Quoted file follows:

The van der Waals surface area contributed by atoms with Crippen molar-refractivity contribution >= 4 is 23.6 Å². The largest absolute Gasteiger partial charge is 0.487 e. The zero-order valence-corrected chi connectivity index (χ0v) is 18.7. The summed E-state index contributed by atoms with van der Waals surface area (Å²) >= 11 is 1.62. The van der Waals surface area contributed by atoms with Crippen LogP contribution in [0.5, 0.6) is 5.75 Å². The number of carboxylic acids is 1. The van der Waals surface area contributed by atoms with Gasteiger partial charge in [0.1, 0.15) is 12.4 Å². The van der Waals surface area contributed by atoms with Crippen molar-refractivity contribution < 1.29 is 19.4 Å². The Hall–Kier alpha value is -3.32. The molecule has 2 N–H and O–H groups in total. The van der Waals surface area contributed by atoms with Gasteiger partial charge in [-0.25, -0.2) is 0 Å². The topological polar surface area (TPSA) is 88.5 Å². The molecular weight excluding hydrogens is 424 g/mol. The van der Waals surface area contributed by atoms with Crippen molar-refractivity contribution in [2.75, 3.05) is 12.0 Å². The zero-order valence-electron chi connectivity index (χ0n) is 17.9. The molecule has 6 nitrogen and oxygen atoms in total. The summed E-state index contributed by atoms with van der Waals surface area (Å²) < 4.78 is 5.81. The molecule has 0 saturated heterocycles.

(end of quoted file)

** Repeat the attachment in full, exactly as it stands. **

The van der Waals surface area contributed by atoms with Crippen molar-refractivity contribution >= 4 is 23.6 Å². The largest absolute Gasteiger partial charge is 0.487 e. The zero-order valence-corrected chi connectivity index (χ0v) is 18.7. The summed E-state index contributed by atoms with van der Waals surface area (Å²) >= 11 is 1.62. The van der Waals surface area contributed by atoms with Crippen LogP contribution in [0.5, 0.6) is 5.75 Å². The number of carboxylic acids is 1. The van der Waals surface area contributed by atoms with Gasteiger partial charge in [0.1, 0.15) is 12.4 Å². The van der Waals surface area contributed by atoms with Crippen molar-refractivity contribution < 1.29 is 19.4 Å². The Hall–Kier alpha value is -3.32. The molecule has 2 N–H and O–H groups in total. The van der Waals surface area contributed by atoms with Gasteiger partial charge in [-0.25, -0.2) is 0 Å². The topological polar surface area (TPSA) is 88.5 Å². The molecular weight excluding hydrogens is 424 g/mol. The van der Waals surface area contributed by atoms with Crippen molar-refractivity contribution in [2.75, 3.05) is 12.0 Å². The zero-order valence-electron chi connectivity index (χ0n) is 17.9. The molecule has 6 nitrogen and oxygen atoms in total. The summed E-state index contributed by atoms with van der Waals surface area (Å²) < 4.78 is 5.81. The molecule has 0 saturated heterocycles.